In March 1884, the small mining town Woodstock in Gunnison County was struck by an avalanche that buried the town’s structures and killed 13 people. In February 1899, an avalanche swept through Silver Plume, razing the miners’ cabins and claiming the lives of 10 people. In March 1902, the Liberty Bell Mine in Telluride suffered significant loss of structure and life when an avalanche bulldozed the mill buildings, leaving 12 dead in its wake.


The list of avalanche deaths from the turn of the century goes on. In many cases, those who perished were left buried until recovery efforts could begin in the spring.

March 10, 1922: Colorado's first commercial radio station is born

William D Reynolds at Radio Station KLZ in Denver in 1923
William D. Reynolds broadcasting over radio station KLZ in Denver, Colorado (1923)

The first commercial radio broadcasting station in Colorado, KLZ, was licensed to the Reynolds Radio Company on March 10, 1922. President of the company, Dr. William D. Reynolds, had broadcasting roots that dated back to 1915, when he was issued his first license for an amateur radio station in Minnesota. Its call sign was 9WH.


During World War I, the government ceased operations for civilian radio stations. Reynolds shut down 9WH and moved to Colorado Springs. When the ban was lifted in 1919, Reynolds relicensed his amateur station and began experimenting with entertainment broadcasts.


Soon the call of other radio enthusiasts in Denver drew him to the city. There he established the Reynolds Radio Company, and obtained a license for a new amateur station called 9ZAF. Using upgraded technology, Reynolds broadcasted local concerts, weather forecasts, and Rocky Mountain News bulletins.

South high school choir singing for KLZ Radio in 1938
South High School choir performing for KLZ Radio | Denver Public Library

In December 1921, the Department of Commerce implemented restrictions affecting the operations of 9ZAF. Radio stations broadcasting to the public would be required to obtain a commercial license. Reynolds applied for the license under the Reynolds Radio Company.


When the license was granted in 1922, station 9ZAF was renamed KLZ and became the first commercial radio station in Colorado. Its broadcasts were expanded to include financial markets updates, children’s bedtime stories, and Sunday sermons.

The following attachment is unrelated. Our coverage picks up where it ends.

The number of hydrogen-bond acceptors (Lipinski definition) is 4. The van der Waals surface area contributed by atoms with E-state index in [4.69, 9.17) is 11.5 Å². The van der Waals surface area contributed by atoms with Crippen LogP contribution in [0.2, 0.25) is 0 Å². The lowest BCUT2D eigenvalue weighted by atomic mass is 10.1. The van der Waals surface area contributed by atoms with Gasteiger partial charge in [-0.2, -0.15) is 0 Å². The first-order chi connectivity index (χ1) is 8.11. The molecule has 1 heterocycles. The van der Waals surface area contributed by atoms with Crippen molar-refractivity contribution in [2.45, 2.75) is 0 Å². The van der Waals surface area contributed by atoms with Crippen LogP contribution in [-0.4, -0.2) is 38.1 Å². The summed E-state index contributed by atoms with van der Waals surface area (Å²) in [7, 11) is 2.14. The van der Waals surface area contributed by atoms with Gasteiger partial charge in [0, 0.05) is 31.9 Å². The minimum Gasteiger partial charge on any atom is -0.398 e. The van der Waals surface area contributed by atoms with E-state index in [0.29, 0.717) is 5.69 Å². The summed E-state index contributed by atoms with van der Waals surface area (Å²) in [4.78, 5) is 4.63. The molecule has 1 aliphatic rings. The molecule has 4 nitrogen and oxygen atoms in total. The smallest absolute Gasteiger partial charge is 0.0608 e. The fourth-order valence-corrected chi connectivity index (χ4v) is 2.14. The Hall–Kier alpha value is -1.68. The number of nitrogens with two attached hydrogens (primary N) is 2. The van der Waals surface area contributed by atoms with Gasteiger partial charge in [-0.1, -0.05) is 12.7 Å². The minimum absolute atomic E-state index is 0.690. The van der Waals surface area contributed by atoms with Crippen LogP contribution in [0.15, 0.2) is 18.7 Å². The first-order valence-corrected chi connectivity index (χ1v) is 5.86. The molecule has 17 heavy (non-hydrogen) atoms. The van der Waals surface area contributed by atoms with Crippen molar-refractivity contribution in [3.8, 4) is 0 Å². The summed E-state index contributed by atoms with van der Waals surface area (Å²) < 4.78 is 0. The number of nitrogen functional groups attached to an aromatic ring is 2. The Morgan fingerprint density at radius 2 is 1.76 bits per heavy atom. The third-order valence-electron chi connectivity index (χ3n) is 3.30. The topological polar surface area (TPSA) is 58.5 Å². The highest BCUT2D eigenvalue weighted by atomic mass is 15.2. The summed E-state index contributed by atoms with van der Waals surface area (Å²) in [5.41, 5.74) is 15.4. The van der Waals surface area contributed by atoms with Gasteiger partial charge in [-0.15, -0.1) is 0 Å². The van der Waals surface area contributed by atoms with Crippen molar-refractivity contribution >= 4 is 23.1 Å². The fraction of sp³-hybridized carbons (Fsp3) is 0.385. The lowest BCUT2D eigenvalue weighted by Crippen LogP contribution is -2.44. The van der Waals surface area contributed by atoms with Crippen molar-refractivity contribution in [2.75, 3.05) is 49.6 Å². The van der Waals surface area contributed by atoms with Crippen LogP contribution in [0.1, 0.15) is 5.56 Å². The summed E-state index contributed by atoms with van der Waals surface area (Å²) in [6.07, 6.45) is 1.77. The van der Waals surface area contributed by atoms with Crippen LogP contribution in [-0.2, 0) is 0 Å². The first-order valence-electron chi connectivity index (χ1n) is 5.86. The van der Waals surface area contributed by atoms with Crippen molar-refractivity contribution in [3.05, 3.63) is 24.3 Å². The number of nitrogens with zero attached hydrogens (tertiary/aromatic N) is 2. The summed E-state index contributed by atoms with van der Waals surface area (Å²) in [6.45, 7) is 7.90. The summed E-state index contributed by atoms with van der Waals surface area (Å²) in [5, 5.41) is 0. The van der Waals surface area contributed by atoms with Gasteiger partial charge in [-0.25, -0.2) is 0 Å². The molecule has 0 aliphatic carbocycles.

When Dr. William D. Reynolds died in 1931, ownership of KLZ moved through different owners until finding its way to Crawford Broadcasting. The station was rebranded “KLZ Radio” and adopted a talk radio format. It can be heard today across Colorado on station 560 AM.

March 2, 1933: President Hoover creates Black Canyon of the Gunnison National Monument

Black Canyon of the Gunnison National Park
A portion of the Black Canyon of the Gunnsion (Carol M. Highsmith) | Library of Congress

President Herbert Hoover is often remembered as one of America’s least popular presidents. His contributions to the country’s nature conservation efforts, however, are lasting. During his presidency from 1929 to 1933, lands designated for national monuments and national parks grew by 40 percent. He was once quoted as saying, “Recreation grounds and natural museums are as necessary to advancing our civilization as are wheat fields and factories.”


As the Great Depression crippled the nation, Hoover pushed forward with his plans to establish a countrywide network of national parks and scenic driving roads. He believed Americans would benefit in productivity and health from spending time in the country’s places of natural wonder. He also hoped building roads to access the parks would serve as a tool for economic recovery.


On March 2, 1933, President Hoover established the Black Canyon of the Gunnison National Monument. The Civilian Conservation Corps built the North Rim Road through the park, including five miles of roadway and several scenic overlooks.

People standing at scenic overlook at Black Canyon of the Gunnison in 1900
Scenic overlook at Black Canyon of the Gunnison (1900) | Denver Public Library

In the decades that followed, park visitation grew significantly. Local conservationists realized the need to protect the natural habitat from human impacts. Half of the monument was designated a wilderness area in 1976. Twenty years later, the monument was enlarged and redesignated a national park.


The 14 miles along the Gunnison River protected by the park are considered the steepest and narrowest miles of the Black Canyon, which measures an astonishing 2,000 feet deep, two million years old, and 48 miles in length.